I am not developing a temperature pressure chart for this gas mixture. All I need to beable to do is detect wild pressure swings and accelerated leak down for CO2 and helium.
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Old 06-17-2014, 12:41 AM   #27 (permalink)
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There's no reason any of those gases would pull any measurable heat out of your tires any more than the nitrogen would, and it also seems kind of irresponsible to test your theory on the road with no idea how those gases react with the tire material under heat & load, while pulling trailer loads of welding equipment.

Argon and Helium should not react at all with the tire material, they are both ideal gases of group 8 on the periodic table with full valencies meaning they do not react unless under extreme conditions, (I doubt the inside of a tire at a higher temperature is a concern). If the CO2 were to react the only reaction it would undergo is an oxidation reaction where it would gain another oxygen and become carbonate, again unlikely given the conditions and the carbonate would not react with the tire material as it would be a very weak base. The refrigerant might react, it depends on what its chemical make-up is.
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Old 06-17-2014, 12:03 PM   #28 (permalink)
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Quote:
Originally Posted by BrandonMods View Post
There's no reason any of those gases would pull any measurable heat out of your tires any more than the nitrogen would,
Oh really?
Quote:
Originally Posted by oil pan 4 View Post
The 2 main ingredients of R-404a are kind of cool.
R-143, the main ingredient (aka canned air) has some interesting inferred absorbing properties.
R-125, HFC-125 is kind of neat too, in its other life its used for fire suppression, it pulls heat away from burning material so fast it shuts down the combustion process, in addition to suffocating the fire. Not a bad material to have inside your tire.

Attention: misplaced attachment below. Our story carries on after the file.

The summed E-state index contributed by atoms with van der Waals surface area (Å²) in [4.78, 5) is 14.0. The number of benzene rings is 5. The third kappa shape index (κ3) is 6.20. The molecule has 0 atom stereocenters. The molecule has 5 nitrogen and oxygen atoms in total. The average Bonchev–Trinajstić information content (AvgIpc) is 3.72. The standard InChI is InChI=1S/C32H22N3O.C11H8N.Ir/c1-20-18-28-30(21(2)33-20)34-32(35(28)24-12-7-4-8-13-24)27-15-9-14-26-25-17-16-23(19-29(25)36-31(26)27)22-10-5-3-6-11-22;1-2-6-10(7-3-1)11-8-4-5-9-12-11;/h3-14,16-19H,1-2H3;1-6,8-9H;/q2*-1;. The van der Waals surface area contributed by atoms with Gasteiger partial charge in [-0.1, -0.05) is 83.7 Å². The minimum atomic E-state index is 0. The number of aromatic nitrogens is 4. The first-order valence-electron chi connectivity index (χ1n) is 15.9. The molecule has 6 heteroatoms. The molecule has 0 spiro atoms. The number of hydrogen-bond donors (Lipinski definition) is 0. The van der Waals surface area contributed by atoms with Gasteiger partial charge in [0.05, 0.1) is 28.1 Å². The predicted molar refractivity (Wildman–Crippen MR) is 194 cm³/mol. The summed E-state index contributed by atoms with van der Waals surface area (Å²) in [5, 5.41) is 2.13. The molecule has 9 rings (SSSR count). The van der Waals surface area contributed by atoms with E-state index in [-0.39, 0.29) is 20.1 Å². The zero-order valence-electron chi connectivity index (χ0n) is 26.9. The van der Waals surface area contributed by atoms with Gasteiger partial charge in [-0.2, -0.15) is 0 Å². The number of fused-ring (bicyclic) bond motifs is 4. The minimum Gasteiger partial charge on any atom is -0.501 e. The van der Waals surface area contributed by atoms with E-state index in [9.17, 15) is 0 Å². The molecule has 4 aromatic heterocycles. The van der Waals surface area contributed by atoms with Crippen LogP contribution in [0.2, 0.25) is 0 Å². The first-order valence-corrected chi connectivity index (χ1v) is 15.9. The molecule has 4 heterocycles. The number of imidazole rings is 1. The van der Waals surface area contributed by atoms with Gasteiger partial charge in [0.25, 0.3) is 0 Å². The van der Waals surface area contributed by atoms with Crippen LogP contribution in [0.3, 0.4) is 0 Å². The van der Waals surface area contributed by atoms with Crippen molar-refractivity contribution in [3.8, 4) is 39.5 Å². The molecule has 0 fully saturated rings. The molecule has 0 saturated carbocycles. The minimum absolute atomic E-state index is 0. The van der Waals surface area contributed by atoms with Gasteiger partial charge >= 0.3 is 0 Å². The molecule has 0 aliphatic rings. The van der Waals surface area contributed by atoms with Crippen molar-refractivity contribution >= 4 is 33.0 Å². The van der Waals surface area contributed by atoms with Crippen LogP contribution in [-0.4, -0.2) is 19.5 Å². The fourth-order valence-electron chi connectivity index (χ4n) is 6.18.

R-134a, (only 4% of the blend) is there to make the other 2 play nice when inside a heat pumping system.

So R-125 sounds like the best thing, but I would be willing [to bet a pure or high % mix] has already been tried by its self and not favored.
I noticed they don't use nitorgen in fire suppression systems.

Quote:
Originally Posted by BrandonMods View Post
and it also seems kind of irresponsible to test your theory on the road with no idea how those gases react with the tire material under heat & load, while pulling trailer loads of welding equipment.

Argon and Helium should not react at all with the tire material, they are both ideal gases of group 8 on the periodic table with full valencies meaning they do not react unless under extreme conditions, (I doubt the inside of a tire at a higher temperature is a concern). If the CO2 were to react the only reaction it would undergo is an oxidation reaction where it would gain another oxygen and become carbonate, again unlikely given the conditions and the carbonate would not react with the tire material as it would be a very weak base. The refrigerant might react, it depends on what its chemical make-up is.
Well I don't think there will be any on road helium tests. I am expecting helium to leak out really fast.

Did you read any of the other posts?

Quote:
Originally Posted by oil pan 4 View Post
I know the gases I am going to test have been used on road [and on the race] track before.